Cross-cultural adaptation and cross-sectional psychometric testing in a convenience sample of patients with low back pain.
To translate and culturally adapt the Oswestry Disability Index version 2.1 (ODI 2.1) into a Mandarin Chinese version and to assess its reliability and validity.
The Chinese ODI 2.1 has not been developed and validated.
The ODI 2.1 was translated and culturally adapted to the Chinese version. The validity of the translated Chinese version was assessed by examining the relationship between the ODI and other well-known measures. Test–retest reliability was examined in 52 of these patients, who completed a second questionnaire within 1 week.
Internal consistency of the ODI 2.1 was excellent with Cronbach’s α = 0.903. The intraclass correlation coefficient of test–retest reliability was 0.89. The minimal detectable change was 12.8. The convergent validity of the Chinese ODI is supported by its high correlation with other physical functional status measures (Roland Morris Disability Questionnaire and SF-36 physical functioning subscale, r = 0.76 and −0.75, respectively), and moderate correlation with other measures (Visual Analogue Scale, r = 0.68) and certain SF-36 subscales (role-physical, bodily pain, and social functioning, r range: −0.49 to −0.57). As expected, the ODI was least correlated with nonfunctional measures (SF-36 mental subscale and role-emotional subscale, r = −0.25 and −0.33, respectively).
The results of this study indicate that the Chinese version of the ODI 2.1 is a reliable and valid instrument for the measurement of functional status in patients with low back pain.
The aim of this study was to develop a cross-cultural adaptation and to validate the Chinese Oswestry Disability Index (ODI) version 2.1 in patients with low back pain. The results showed high test-retest reliability and validity for the ODI, indicating that the ODI is a valuable instrument for assessing functional status in Mandarin-speaking patients with low back pain.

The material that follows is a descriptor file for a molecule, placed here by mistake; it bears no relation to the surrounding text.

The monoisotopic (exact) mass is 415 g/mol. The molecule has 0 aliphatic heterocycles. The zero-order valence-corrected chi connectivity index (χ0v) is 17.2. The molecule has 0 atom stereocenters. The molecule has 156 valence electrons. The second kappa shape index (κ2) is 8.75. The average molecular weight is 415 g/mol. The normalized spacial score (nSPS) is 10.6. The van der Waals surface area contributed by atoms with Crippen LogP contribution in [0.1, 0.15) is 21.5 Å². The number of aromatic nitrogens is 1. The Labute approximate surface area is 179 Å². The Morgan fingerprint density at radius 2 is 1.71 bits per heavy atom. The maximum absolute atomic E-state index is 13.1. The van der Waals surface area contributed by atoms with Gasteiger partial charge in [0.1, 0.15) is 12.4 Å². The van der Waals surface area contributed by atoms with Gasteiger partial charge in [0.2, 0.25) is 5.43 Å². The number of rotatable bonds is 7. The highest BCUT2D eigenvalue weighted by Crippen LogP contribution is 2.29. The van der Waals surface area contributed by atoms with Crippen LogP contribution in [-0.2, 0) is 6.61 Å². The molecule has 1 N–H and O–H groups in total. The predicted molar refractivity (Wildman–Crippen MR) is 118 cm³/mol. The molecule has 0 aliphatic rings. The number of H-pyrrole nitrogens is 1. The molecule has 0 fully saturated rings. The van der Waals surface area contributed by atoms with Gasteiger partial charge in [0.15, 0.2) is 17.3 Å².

From the *Faculty of Physical Therapy, College of Health Science, Kaohsiung Medical University, Kaohsiung, Taiwan; †Department of Rehabilitation, Kaohsiung Medical University Hospital, Kaohsiung, Taiwan; ‡School of Occupational Therapy, College of Medicine, National Taiwan University, Taiwan; §School of Medicine, College of Medicine, Kaohsiung Medical University, Taiwan; ¶Department of Rehabilitation, Kaohsiung Medical University Hospital, Kaohsiung, Taiwan; and ∥Department of Orthopedics, Kaohsiung Medical University Hospital, Kaohsiung, Taiwan.
Acknowledgment date: November 27, 2007. First revision date: March 11, 2008. Second revision date: April 24, 2008. Acceptance date: April 28, 2008.
The manuscript submitted does not contain information about medical device(s)/drug(s).
Institutional funds were received in support of this work. No benefits in any form have been or will be received from a commercial party related directly or indirectly to the subject of this manuscript.
Supported by grants from the Kaohsiung Medical University Research Foundation (M096009).
Address correspondence and reprint requests to Yen-Mou Lu, MD, Department of Orthopaedics, Kaohsiung Medical University Hospital, Kaohsiung, Taiwan, No, 100, TzYou 1st Rd., Kaohsiung 80708, Taiwan; E-mail: email@example.com